There is, however, one thing that Christians and Muslims share, and that is the fear of bombing. Both communities, says Ludovice, know about the intense bombing that accompanied the Afghanistan campaign, and they worry that the same thing can happen in Basilan. So far, news about what the Americans will bring to the training refers to infantry tactics, lessons in night-flying, skills in night-fighting with night-vision goggles and sophisticated surveillance work. What made the difference in Afghanistan, however, was precision bombing, and it is hard for many Filipinos to believe that massive air power will not be employed against suspected Abu Sayyaf strongholds. With Basilan’s ecology of overlapping forests and communities, the results of such a campaign could be devastating in human terms.
In short, the slightest acquaintance with Basilan’s tortured history reveals the folly of the US deployment. For even if the Special Forces and their protégés do decimate the Abu Sayyaf, the unchanged conditions of ethnoreligious discrimination, inequality and poverty will continue to breed extremist responses. Only an aggressive program of social and economic reform will break the cycle of injustice and terrorism. The Americans may leave after six months, but it will be the locals who will be left with managing a situation that is worse than before.
The Manila Scene
As in Basilan, things are coming to a head in Manila. Seemingly confident just a few weeks ago, President Arroyo is now prone to utter sharp words about her critics in public. There are now daily demonstrations at the US Embassy, and on February 11, Gathering for Peace, perhaps the most powerful coalition of opponents of the US troop deployment, was born. Scores of people at the event sang “Bayan Ko” (My Country), the melancholic theme song of the struggle to oust the US military bases in the late 1980s and early ’90s. One of the leaders of that campaign, Professor Roland Simbulan of the University of the Philippines, told the crowd, “We’re in the minority now. So what’s new? We were also in the minority at the beginning of the anti-bases campaign, but in the end we built up a solid patriotic majority.”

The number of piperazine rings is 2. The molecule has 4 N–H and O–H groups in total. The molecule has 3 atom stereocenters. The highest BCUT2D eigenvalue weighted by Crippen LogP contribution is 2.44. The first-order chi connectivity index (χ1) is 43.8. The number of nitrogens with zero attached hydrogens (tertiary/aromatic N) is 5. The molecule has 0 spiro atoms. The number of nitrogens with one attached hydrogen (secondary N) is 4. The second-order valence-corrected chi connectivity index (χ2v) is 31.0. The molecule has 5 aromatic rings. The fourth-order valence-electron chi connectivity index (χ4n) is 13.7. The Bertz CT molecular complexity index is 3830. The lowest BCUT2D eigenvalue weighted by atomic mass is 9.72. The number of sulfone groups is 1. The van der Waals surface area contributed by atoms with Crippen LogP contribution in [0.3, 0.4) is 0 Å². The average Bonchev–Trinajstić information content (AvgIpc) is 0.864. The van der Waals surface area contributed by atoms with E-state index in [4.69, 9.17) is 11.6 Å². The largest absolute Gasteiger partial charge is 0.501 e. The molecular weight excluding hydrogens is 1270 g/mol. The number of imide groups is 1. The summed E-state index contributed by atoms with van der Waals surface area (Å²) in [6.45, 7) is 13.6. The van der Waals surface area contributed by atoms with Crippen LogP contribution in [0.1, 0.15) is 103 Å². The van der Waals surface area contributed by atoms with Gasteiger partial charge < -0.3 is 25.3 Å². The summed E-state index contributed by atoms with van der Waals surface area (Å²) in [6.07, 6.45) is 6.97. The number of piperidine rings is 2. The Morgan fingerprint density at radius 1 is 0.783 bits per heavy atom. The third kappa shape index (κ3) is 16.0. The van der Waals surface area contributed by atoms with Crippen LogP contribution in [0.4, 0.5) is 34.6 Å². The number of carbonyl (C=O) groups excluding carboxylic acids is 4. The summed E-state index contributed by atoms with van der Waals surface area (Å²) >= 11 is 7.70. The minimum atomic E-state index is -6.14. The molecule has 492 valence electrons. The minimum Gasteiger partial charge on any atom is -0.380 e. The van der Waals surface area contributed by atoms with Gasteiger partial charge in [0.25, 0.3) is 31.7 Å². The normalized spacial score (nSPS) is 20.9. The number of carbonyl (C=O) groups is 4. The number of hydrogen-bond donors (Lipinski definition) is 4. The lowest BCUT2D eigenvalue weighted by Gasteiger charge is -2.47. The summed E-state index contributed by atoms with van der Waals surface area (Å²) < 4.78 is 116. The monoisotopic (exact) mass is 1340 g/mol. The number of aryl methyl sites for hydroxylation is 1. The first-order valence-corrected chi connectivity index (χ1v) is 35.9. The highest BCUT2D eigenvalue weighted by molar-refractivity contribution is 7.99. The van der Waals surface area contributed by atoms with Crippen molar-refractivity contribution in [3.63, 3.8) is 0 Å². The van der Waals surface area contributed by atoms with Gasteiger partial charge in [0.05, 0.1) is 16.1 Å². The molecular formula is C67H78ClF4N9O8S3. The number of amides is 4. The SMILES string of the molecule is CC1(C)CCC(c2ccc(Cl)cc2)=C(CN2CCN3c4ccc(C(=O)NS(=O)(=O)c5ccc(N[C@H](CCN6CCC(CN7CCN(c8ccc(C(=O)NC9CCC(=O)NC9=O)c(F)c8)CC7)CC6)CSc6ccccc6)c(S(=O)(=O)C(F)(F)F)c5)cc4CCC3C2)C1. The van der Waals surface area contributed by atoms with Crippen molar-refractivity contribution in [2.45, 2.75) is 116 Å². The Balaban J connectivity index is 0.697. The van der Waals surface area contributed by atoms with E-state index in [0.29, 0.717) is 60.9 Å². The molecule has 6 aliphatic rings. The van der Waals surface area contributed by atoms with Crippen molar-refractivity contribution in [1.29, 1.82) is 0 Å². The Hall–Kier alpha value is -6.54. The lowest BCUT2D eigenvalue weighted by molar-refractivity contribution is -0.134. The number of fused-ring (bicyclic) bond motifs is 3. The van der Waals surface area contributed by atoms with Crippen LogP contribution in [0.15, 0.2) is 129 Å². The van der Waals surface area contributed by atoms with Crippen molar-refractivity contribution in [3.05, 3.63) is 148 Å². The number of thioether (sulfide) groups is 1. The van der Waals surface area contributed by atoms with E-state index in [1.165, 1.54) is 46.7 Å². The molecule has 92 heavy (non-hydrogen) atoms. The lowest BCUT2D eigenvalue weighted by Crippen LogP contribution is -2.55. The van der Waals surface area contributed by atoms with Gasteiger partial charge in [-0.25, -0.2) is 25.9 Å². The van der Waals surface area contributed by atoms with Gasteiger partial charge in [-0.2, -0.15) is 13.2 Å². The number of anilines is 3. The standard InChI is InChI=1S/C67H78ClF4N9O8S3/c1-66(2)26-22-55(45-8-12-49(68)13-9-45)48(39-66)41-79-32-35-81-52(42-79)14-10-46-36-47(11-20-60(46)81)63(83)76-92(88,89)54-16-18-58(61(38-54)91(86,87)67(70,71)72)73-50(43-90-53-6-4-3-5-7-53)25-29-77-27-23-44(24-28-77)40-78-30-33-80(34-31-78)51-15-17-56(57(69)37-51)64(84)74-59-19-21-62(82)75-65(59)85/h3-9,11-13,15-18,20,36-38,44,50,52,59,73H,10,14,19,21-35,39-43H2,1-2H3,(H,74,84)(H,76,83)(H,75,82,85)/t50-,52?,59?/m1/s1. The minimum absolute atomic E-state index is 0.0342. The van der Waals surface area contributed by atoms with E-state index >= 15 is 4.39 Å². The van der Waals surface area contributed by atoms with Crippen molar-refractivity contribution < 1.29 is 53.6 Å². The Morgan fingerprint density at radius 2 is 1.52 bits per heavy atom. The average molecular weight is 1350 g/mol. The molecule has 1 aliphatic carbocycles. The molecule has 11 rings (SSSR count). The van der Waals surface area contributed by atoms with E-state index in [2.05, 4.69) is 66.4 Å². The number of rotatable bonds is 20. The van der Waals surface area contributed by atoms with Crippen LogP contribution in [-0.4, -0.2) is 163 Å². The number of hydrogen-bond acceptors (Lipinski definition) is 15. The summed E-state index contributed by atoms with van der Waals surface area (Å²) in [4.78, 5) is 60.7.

While Gathering for Peace was being launched, the film Black Hawk Down was playing to large audiences in Manila theaters. A friend who has seen it says, “I thought this was a pro-war film. It actually makes a powerful case against intervention.” True–underneath the patriotic gore, the film about the disastrous 1993 Delta Force and Ranger raid in Mogadishu actually gives off two powerful lessons, perhaps inadvertently. One is that US units like Delta Force, the Rangers and Special Forces are veritable killing machines. The second is that even when you kill large numbers of people–and in less than twenty-four hours, the Americans killed more than a thousand Somalis–you can’t prevail against an enraged population that does not want you around. A few weeks after the raid, the United States withdrew from Somalia.
As US troops prepare to plunge into Basilan’s witches’ brew of insurgents, terrorists, bandits, warring communities and inhospitable jungle, one has a feeling that history, cunning and inscrutable, might this time deal the Americans a hand that is less like Afghanistan and more like Mogadishu. Indeed, to have an operation begin with a helicopter crash does not augur well for its outcome. “Abu Sayyaf 10, US Zero” is the comment making the rounds in Manila.